Next year was supposed to be a big season for referenda on the ballot.
After all, a record number of referendums -- the name for ballot measures that seek to block an act of the legislature -- have been filed this year: eight.
But three have failed to make the ballot, and a fourth -- to reverse legislation to include material about the contributions of gays and lesbians in school curriculums -- is likely to come up short of the necessary signatures.
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Why do referenda keep failing?
Because California makes it too hard to qualify referenda.
The problem boils down to two things: too many signatures and too little time. Backers of a referendum have to collect the same number of valid signatures necessary for an initiative -- 504,760 -- but in much less time: 90 days, as opposed to the 150 days permitted for an initiative.
To collect that many signatures that fast requires so much money that only the wealthiest people and interests have any chance of reaching the standard.
Amazon, before it abandoned its referendum effort as a part of a deal, was on its way to spending $5 million to qualify a referendum of legislation to tax purchases.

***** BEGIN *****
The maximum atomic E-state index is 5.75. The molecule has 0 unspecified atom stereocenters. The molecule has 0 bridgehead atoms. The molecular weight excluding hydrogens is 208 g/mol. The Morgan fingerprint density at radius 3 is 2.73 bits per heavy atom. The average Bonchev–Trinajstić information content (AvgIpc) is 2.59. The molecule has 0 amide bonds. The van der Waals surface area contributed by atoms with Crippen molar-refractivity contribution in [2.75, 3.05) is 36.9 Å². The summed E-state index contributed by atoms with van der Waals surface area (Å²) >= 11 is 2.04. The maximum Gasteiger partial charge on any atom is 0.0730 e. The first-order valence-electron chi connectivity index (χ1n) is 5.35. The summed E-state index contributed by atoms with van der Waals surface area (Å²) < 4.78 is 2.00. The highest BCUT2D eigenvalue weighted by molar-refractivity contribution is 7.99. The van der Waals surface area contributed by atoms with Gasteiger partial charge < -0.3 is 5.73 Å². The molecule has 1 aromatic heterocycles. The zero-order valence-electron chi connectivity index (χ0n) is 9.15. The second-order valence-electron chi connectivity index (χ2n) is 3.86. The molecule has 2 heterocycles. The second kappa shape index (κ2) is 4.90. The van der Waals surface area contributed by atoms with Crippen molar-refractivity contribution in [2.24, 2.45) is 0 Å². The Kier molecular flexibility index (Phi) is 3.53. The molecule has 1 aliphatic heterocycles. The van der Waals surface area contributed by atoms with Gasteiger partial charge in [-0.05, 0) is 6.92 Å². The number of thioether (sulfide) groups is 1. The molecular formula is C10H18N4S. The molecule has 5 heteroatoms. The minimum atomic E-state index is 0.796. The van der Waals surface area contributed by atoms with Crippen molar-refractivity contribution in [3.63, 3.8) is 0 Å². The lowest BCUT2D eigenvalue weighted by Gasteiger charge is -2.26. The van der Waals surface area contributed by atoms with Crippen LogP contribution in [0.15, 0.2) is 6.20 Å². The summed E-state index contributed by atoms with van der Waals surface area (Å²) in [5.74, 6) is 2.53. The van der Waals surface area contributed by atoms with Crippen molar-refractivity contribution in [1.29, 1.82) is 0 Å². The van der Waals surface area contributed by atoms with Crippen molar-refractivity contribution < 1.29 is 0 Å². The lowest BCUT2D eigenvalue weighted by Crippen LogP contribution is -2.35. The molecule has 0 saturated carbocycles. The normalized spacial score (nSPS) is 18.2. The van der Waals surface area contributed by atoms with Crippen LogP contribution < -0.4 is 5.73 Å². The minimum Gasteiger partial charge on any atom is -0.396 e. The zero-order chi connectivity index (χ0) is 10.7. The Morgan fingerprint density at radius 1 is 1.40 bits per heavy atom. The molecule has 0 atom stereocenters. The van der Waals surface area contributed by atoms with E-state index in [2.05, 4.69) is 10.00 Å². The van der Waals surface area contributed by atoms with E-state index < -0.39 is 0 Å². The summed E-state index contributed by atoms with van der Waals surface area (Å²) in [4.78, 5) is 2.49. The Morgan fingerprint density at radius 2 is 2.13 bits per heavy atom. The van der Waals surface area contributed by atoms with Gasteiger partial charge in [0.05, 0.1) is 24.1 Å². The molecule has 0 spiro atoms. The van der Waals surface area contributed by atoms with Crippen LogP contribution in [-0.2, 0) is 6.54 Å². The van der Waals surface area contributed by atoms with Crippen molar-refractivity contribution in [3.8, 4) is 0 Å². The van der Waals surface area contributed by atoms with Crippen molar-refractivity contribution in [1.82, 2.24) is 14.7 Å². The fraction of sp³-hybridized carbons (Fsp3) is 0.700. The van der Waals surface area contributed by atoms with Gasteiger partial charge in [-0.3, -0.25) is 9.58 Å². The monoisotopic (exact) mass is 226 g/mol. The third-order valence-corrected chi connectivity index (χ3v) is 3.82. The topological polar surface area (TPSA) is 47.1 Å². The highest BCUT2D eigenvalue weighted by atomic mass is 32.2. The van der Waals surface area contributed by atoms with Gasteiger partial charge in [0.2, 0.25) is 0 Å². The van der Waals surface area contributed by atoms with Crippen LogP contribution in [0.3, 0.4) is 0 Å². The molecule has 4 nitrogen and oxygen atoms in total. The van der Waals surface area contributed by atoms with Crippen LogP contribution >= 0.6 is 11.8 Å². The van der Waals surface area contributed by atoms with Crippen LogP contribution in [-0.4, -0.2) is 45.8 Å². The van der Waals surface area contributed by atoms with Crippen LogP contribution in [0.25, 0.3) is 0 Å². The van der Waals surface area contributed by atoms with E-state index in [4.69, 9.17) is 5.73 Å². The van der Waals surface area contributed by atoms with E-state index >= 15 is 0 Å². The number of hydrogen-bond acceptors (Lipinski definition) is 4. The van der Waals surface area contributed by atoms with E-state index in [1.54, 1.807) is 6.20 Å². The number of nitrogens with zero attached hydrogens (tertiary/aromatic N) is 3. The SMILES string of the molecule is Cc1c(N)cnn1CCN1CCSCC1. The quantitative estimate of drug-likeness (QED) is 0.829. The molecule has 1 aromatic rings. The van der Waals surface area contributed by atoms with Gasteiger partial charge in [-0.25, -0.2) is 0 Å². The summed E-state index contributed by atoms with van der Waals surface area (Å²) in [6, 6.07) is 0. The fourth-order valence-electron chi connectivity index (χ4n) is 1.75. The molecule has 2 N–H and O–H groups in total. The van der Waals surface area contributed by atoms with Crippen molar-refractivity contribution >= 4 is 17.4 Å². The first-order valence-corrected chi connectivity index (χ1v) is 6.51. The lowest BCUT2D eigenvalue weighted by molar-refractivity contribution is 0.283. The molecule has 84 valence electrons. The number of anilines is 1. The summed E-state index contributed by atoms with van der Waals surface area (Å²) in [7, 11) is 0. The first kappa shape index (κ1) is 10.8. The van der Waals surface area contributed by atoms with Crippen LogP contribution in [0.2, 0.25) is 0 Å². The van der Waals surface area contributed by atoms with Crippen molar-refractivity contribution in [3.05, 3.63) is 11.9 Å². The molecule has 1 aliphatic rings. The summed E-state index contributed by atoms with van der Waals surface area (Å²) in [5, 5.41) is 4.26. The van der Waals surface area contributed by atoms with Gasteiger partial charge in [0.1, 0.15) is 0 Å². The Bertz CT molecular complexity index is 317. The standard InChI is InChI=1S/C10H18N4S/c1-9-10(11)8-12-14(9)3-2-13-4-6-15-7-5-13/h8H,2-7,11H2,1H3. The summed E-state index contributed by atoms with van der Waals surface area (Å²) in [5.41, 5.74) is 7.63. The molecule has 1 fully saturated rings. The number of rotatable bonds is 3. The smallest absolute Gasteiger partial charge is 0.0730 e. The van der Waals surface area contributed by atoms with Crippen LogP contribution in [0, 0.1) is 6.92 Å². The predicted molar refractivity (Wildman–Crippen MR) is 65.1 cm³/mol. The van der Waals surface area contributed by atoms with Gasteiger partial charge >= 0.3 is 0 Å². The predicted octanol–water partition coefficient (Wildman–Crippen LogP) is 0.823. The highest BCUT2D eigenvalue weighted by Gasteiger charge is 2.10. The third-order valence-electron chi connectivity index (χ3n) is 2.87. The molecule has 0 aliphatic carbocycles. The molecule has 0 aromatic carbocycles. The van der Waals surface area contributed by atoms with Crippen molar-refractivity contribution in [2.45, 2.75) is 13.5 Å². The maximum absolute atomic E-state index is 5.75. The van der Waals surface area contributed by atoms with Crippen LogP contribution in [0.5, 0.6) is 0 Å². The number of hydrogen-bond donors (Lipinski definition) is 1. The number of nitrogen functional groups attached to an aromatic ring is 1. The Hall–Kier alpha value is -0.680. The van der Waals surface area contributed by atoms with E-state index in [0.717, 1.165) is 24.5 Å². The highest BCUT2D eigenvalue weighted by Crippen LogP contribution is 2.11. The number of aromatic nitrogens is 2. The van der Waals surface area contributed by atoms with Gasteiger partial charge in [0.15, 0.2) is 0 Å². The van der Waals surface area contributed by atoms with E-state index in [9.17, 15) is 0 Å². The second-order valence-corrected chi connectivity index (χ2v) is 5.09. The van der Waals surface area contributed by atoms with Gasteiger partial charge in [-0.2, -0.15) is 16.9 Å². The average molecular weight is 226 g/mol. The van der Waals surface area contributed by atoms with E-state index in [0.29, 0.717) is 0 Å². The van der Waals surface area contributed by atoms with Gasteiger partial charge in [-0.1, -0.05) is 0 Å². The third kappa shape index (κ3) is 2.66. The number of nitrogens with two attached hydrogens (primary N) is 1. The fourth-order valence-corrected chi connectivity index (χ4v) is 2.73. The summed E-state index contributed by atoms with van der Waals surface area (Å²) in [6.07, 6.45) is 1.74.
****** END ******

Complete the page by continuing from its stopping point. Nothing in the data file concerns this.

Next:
Why does this matter? Because referendums are the healthiest form of direct democracy.
California's initiative process, which allows people and groups to circumvent the legislative process entirely, is famously inflexible. Interest groups and voters have used it for carve-outs that make the budget more difficult to balance and the state more difficult to govern.
But the referendum offers the people the ability to pass judgment -- and communicate directly -- with lawmakers.
It's a more direct and less damaging process, that's more likely to produce engagement with the government, and deliberation over what the legislature is doing.
One possible reform would be to reduce signature standards and provide more time for referenda -- while putting a few restrictions on the initiative process.
A direct democracy that had more referendums and fewer initiatives almost certainly would be healthier.